|Forum topic by oldwoodman||posted 10-22-2009 06:07 AM||1273 views||1 time favorited||6 replies|
10-22-2009 06:07 AM
I have some questions for those of you who are experienced wood turners.
My wife and I are wanting to begin learning about woodturning. I have a 1982 Shopsmith that is currently set up in lathe mode. We purchased a face shield and have a basic 5-piece chisel set. The chisels are made of high speed steel.
I have already “turned” a piece of Douglas Fir just to experiment. I found out right away that rough grain wood is not too satisfactory for woodturning. But it was fine for starters since I was learning how the different chisels operate, etc.
Tonight I cut and glued up some pine boards and some Douglas Fir. I used Titebond III between each piece of wood. I thoroughly covered one side of a piece before I attached it to the next piece. So, I have three “glue ups” drying in the shop. The two pine pieces are roughly 5” x 5” x 4.5” thick. The Doug Fir piece is 5.5” x 5.5” x 3” thick. My thought is to screw a practice piece onto the Shopsmith 3 ¾” faceplate, attach it and begin working on it. I will cut off the corners of each piece before I screw it to the faceplate.
Here are my questions.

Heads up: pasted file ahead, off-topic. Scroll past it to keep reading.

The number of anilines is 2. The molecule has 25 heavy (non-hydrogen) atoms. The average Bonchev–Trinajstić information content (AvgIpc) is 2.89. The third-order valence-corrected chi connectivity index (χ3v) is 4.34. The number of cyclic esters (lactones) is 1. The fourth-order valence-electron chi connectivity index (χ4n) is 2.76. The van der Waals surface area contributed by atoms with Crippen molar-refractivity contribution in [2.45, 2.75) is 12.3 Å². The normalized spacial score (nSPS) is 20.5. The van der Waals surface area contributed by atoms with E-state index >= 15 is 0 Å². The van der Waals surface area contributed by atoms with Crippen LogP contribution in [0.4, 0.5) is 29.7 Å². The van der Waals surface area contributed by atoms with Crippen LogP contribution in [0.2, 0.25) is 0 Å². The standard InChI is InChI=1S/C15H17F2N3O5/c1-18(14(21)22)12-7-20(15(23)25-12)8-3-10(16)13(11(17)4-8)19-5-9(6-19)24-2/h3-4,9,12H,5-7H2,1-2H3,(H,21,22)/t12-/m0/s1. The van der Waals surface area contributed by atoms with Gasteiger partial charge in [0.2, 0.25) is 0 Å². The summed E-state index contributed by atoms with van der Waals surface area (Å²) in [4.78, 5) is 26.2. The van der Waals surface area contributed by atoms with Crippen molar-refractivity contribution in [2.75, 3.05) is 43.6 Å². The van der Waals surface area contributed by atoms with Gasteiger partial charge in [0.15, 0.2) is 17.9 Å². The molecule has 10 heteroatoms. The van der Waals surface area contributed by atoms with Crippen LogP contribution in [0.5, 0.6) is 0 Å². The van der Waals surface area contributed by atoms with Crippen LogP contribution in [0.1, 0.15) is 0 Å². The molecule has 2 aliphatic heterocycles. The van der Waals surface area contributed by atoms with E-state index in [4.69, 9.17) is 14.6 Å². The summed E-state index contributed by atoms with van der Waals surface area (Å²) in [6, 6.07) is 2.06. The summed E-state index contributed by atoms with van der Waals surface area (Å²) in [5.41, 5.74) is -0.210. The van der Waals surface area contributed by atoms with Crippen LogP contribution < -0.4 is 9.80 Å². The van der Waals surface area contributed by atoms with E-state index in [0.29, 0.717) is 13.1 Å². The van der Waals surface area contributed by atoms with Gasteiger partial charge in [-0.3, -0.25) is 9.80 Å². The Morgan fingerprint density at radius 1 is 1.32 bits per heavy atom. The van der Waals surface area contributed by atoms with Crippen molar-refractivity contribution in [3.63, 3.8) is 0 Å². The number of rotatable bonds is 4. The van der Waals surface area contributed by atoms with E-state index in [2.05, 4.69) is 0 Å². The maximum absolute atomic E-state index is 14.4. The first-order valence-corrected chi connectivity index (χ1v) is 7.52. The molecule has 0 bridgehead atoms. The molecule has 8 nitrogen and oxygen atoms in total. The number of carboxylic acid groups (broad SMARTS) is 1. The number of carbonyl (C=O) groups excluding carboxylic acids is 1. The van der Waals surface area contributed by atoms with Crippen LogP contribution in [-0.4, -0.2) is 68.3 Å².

Is it safe to turn a chunk of wood that is made of several glued pieces? The instructions on the Titebond bottle recommend waiting for at least 24 hours. I will be out of town anyway and will not be able to “turn” these pieces until Saturday night.
Is my assumption correct that it is never a good idea to turn a piece of wood that has a knot or knots in it?
Is there a better type of wood with which to practice turning? I have some knot-free con-common redwood scraps. Would a glue-up of redwood be good for practice?
As a general rule, is it best not to glue pieces of wood together for turning?
What type of wood would you recommend for practicing on?
I know I have asked a lot of questions. But in my time on this forum I have found out that many of you are very knowledgeable about woodworking in general and woodturning in particular. I welcome any tips that you wood turners can give me.